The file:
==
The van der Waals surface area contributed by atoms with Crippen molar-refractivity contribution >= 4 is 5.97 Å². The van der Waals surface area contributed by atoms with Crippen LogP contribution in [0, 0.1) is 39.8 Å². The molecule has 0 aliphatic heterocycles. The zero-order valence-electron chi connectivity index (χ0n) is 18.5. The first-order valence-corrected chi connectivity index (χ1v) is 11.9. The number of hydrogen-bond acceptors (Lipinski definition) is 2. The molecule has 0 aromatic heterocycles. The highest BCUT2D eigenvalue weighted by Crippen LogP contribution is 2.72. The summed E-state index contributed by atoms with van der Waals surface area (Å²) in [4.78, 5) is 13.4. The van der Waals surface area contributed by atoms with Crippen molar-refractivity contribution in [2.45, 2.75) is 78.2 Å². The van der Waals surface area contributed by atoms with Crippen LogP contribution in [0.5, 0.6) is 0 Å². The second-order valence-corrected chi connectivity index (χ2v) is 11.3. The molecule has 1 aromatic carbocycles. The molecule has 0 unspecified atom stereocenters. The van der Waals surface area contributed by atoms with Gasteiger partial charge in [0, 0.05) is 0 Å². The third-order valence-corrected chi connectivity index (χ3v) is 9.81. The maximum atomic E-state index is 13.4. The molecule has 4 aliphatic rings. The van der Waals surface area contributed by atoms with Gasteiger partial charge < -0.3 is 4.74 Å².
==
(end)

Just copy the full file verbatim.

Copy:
The van der Waals surface area contributed by atoms with Crippen molar-refractivity contribution >= 4 is 5.97 Å². The van der Waals surface area contributed by atoms with Crippen LogP contribution in [0, 0.1) is 39.8 Å². The molecule has 0 aliphatic heterocycles. The zero-order valence-electron chi connectivity index (χ0n) is 18.5. The first-order valence-corrected chi connectivity index (χ1v) is 11.9. The number of hydrogen-bond acceptors (Lipinski definition) is 2. The molecule has 0 aromatic heterocycles. The highest BCUT2D eigenvalue weighted by Crippen LogP contribution is 2.72. The summed E-state index contributed by atoms with van der Waals surface area (Å²) in [4.78, 5) is 13.4. The van der Waals surface area contributed by atoms with Crippen molar-refractivity contribution in [2.45, 2.75) is 78.2 Å². The van der Waals surface area contributed by atoms with Crippen LogP contribution in [0.5, 0.6) is 0 Å². The second-order valence-corrected chi connectivity index (χ2v) is 11.3. The molecule has 1 aromatic carbocycles. The molecule has 0 unspecified atom stereocenters. The van der Waals surface area contributed by atoms with Gasteiger partial charge in [0, 0.05) is 0 Å². The third-order valence-corrected chi connectivity index (χ3v) is 9.81. The maximum atomic E-state index is 13.4. The molecule has 4 aliphatic rings. The van der Waals surface area contributed by atoms with Gasteiger partial charge < -0.3 is 4.74 Å².